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Geographic and genetic population differentiation of the Amazonian chocolate tree (Theobroma cacao L).

Motamayor JC, Lachenaud P, da Silva E Mota JW, Loor R, Kuhn DN, Brown JS, Schnell RJ - PLoS ONE (2008)

Bottom Line: Germplasm labeling errors have impeded breeding and confounded the interpretation of diversity analyses.After discarding mislabeled samples, 10 genetic clusters, as opposed to the two genetic groups traditionally recognized within T. cacao, were found by applying Bayesian statistics.The results also provide new insights into the diversification of Amazon species in general, with the pattern of differentiation of the populations studied supporting the palaeoarches hypothesis of species diversification.

View Article: PubMed Central - PubMed

Affiliation: National Germplasm Repository, US Department of Agriculture, Agricultural Research Service, Subtropical Horticulture Research Station, Miami, Florida, USA. juan.motamayor@effem.com

ABSTRACT
Numerous collecting expeditions of Theobroma cacao L. germplasm have been undertaken in Latin-America. However, most of this germplasm has not contributed to cacao improvement because its relationship to cultivated selections was poorly understood. Germplasm labeling errors have impeded breeding and confounded the interpretation of diversity analyses. To improve the understanding of the origin, classification, and population differentiation within the species, 1241 accessions covering a large geographic sampling were genotyped with 106 microsatellite markers. After discarding mislabeled samples, 10 genetic clusters, as opposed to the two genetic groups traditionally recognized within T. cacao, were found by applying Bayesian statistics. This leads us to propose a new classification of the cacao germplasm that will enhance its management. The results also provide new insights into the diversification of Amazon species in general, with the pattern of differentiation of the populations studied supporting the palaeoarches hypothesis of species diversification. The origin of the traditional cacao cultivars is also enlightened in this study.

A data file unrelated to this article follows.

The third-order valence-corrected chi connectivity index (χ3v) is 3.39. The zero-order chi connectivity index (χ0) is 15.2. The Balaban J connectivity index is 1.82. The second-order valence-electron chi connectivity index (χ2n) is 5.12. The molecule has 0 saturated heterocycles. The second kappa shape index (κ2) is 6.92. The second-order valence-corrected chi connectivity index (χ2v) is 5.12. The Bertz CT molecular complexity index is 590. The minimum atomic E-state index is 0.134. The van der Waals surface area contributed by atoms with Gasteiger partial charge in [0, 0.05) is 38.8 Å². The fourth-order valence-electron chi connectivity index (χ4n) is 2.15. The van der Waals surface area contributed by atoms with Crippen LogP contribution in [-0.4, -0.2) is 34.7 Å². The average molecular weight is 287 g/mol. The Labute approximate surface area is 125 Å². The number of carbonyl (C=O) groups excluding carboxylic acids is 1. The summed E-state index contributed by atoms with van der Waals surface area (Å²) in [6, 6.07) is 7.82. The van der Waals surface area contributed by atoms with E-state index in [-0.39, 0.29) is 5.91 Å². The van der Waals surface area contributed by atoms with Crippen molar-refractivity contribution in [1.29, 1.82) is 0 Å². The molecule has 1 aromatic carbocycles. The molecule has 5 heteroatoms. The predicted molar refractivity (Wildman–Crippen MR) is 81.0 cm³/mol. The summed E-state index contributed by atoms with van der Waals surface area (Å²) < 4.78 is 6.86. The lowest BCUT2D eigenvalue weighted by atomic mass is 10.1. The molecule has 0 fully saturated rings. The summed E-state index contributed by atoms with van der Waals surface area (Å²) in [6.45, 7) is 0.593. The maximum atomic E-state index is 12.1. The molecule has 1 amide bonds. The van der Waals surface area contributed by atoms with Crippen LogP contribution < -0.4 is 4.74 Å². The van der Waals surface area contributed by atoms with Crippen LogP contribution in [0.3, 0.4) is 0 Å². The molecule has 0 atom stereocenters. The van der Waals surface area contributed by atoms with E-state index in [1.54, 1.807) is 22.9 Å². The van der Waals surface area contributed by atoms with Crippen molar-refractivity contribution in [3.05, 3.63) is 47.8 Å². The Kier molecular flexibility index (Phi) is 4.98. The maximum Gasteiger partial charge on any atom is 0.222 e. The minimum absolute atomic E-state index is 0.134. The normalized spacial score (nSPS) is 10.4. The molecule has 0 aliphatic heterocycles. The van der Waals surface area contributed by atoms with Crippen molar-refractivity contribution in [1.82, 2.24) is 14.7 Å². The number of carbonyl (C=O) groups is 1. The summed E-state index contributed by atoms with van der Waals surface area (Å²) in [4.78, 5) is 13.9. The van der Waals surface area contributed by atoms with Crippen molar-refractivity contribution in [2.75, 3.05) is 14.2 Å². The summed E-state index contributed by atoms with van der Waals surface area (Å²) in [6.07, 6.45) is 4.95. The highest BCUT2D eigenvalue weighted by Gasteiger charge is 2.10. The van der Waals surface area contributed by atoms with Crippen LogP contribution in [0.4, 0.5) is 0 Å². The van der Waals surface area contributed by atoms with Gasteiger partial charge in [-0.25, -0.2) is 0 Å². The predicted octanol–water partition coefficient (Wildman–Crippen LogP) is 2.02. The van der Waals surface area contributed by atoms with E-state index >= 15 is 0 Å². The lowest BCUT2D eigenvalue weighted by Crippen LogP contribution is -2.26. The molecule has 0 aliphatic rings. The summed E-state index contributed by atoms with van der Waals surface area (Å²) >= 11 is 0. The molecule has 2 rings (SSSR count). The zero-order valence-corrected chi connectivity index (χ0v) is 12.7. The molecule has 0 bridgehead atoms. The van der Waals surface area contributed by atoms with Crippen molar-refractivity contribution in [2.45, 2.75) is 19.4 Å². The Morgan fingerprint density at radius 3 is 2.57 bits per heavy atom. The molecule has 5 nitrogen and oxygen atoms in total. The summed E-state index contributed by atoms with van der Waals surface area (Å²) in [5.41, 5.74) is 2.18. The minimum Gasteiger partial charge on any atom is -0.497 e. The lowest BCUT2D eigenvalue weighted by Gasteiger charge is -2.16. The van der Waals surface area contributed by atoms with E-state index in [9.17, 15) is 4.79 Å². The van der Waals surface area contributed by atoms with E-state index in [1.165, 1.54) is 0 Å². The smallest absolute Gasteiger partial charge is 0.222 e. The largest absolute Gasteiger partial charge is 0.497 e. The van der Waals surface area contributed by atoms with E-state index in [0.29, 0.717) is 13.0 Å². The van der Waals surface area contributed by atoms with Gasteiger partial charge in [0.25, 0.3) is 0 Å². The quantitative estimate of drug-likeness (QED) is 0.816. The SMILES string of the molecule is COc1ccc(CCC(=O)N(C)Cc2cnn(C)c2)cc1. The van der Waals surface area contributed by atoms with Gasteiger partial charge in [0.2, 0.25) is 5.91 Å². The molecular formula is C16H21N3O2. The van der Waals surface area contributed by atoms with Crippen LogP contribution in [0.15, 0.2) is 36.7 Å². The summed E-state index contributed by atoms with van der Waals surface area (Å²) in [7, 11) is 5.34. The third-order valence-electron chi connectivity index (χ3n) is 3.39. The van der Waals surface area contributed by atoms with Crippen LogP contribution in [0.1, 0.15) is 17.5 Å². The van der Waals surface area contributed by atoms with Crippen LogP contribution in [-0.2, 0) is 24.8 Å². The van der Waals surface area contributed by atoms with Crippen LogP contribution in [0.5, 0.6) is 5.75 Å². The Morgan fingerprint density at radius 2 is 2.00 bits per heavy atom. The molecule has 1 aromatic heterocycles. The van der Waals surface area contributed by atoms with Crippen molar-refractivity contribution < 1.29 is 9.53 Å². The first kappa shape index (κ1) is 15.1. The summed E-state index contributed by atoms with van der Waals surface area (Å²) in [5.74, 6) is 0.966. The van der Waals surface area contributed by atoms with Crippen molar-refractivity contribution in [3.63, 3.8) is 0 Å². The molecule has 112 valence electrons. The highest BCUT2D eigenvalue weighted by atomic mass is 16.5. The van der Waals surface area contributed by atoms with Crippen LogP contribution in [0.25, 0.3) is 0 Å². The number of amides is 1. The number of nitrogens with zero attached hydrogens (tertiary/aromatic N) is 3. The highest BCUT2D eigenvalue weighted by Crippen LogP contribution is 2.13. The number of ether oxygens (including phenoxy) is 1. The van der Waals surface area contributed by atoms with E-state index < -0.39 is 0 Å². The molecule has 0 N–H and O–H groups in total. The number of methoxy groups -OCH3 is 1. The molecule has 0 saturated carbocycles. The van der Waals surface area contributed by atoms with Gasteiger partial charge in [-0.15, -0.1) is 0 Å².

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Localization of the origin of individuals analyzed; colors indicate the inferred genetic cluster to which they belong.Approximated location of Amazon ancient ridges (“palaeoarches”) is shown, after [26], in order of apparition clockwise: Fitzcarrald, Marañon, Serra do Moa, Iquitos, Vaupés, Carauari, Purús, Monte Alegre and Gurupa. U: Upper and M: Middle Solimðes.
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pone-0003311-g001: Localization of the origin of individuals analyzed; colors indicate the inferred genetic cluster to which they belong.Approximated location of Amazon ancient ridges (“palaeoarches”) is shown, after [26], in order of apparition clockwise: Fitzcarrald, Marañon, Serra do Moa, Iquitos, Vaupés, Carauari, Purús, Monte Alegre and Gurupa. U: Upper and M: Middle Solimðes.